Okay, this is not something I made. And this will not be a post in which I give a recipe. It will be a kind of description post. As I am from Tarsus, a small town in Mersin, a Southern city of Turkey, it is a must for me to tell about this amazing sweet snack called cezerye in Turkish. Cezerye is a specialty sweet in Tarsus and Mersin. When people visit these cities, they buy pacakages of cezerye to take with them and give their friends. My parents live there and always bring a package for us whenever they visit us.
There are several shops in Tarsus that make and sell cezerye, but one of them named Gorallar is the best. It may sound a very simple carrot sweet, but there is absolutely a flavor difference among cezeryes produced by different shops. I’ve had the chance of tasting several different cezeryes and absolutely found the one made by Gorallar the most scrumptious. Unfortunately, they don’t give the exact recipe, they keep it as a secret. When you ask for its recipe, they just say that they mix carrot, sugar, nuts and cinnamon. I’m sure it’s more than this though.
Another reason why I love especially this candy shop is that they have a very nice package. When you open its cover, you see some beautiful photos of important and touristic places in Tarsus. Let me give their names. From left to right: Cleopatra’s Gate, Grand Mosque, St. Paul’s Well, Donuktas The Roman Temple. Many tourists visit Tarsus to see these places every year. St. Paul’s church and well have the utmost attraction among these. I think it is such a nice detail to place these photos inside a sweet package.
Moreover, Gorallar gives you a booklet informing you about the origin of cezerye. And you find more information about Tarsus history including St. Paul’s Well, St. Paul’s church, Celopatra’s Gate, Eshab-ı Kehf(Cave of the seven sleepers), Doctor Lokman, The Sahmeran Legend etc.
So what is cezerye? Let me quote it from this booklet:
Cezerye, which was according to the rumors recommended to patients by “Loqman The Wise”, who lived in Tarsus, has highly nutritious and aphrodisiac effect besides its healing effect. Cezerye, whose main ingredient is carrot, contains a number of minerals and vitamins A1, B1, B2 and E, consisting of its composition of dry nuts and spices. Also it contains no cholesterol.
The booklet also says that cezer, the root of cezerye means carrot in Arabic. So it might have been invented by Arabic people as there is still an Arabic population in some regions of Tarsus. Although It’s not written in this booklet, I must say that the lusciousness of cezerye is hidden in spices in it. These spices are not said aloud, as it’s their secret, but dad says it contains cinnamon, ginger, turmeric, and clove. Maybe amounts of these spices determine the outstanding taste of their cezerye. Also, it has varieties with walnut, pistachio and hazelnut (my favorite). It is sold either in big pieces (as in my package) or in rectangular and thicker bars (as in the picture of the recipe I’ve found for you).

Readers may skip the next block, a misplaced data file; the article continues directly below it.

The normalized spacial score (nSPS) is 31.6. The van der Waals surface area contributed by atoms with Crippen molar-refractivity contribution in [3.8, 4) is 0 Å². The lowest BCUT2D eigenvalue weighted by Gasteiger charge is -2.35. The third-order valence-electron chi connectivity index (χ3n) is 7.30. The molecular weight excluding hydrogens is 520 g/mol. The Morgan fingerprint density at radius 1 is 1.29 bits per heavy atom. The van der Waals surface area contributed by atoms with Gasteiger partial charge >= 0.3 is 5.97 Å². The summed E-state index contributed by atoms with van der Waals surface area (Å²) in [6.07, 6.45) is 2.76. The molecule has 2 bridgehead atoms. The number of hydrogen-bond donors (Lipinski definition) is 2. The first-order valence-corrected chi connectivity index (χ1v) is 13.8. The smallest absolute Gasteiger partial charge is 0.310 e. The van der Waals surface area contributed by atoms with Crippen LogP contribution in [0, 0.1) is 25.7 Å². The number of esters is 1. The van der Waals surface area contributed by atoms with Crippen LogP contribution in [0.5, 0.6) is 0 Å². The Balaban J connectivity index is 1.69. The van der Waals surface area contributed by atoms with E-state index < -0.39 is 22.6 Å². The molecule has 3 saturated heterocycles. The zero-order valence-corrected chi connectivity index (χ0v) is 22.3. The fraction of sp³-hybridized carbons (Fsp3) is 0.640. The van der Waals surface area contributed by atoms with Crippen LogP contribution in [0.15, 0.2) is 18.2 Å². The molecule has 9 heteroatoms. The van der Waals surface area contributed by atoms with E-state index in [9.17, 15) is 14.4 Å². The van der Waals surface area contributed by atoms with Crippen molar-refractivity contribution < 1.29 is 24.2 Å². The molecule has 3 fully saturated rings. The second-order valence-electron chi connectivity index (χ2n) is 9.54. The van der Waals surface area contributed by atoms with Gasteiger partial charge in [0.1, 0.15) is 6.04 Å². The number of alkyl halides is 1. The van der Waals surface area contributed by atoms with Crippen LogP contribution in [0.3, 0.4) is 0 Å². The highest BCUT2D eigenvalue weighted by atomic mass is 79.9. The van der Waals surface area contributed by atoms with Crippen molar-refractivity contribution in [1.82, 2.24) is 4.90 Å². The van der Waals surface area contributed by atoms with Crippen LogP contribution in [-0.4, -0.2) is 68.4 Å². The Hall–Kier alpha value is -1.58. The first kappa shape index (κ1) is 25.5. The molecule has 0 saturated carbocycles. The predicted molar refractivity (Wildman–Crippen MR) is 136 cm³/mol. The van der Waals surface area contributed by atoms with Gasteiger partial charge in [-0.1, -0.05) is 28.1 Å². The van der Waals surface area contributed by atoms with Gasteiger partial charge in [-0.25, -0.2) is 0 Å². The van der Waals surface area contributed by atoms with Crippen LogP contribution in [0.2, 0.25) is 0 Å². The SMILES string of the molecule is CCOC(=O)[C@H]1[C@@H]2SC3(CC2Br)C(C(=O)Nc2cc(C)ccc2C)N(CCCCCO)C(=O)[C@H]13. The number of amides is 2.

Cezerye is generally bought from shops and as I’ve said above, not every cezerye tastes the same. So it’s a bit risky o try it at home. This time ‘homemade foods are always better’ doesn’t work, so I’ve never tried it at home. We are lucky enough to buy them here. Maybe you can find it too at online markets selling Turkish foods. However, I searched a recipe for you and find one here in case you want to try it yourself. I will translate it for you.
- 400g carrot
- 200g sugar
- 100g walnut, crumbled
- Grated coconut
- A little water
- Grate carrots and put it in a large pot.
- Melt sugar in a little water and pour this into the pot. Boil it over medium heat. Do not pour much water at the beginning as carrots also release their juice. Adding little hot water when necessary is better.
- Boil it stirring occasionally until carrots melt and it has a mastic thickness. To understand it is okay, take a little piece with a spoon and roll it between your thumb and forefinger. If it sticks on one finger when you give up rolling, it is done.
- Take it from fire and throw crumbled walnut into the pot and mix it well.
- Wet the counter and pour this carrot paste on it.
- Give it a rectangular shape with a spatula. Don’t make it too thin. Let it rest and get cold.
- When it gets cold enough, wet a knife and cut it in rectangles. Wet the knife often when cutting, otherwise the sweet sticks on it and it gets hard to cut.
- As a final step, coat the carrot bars with grated coconut and then serve.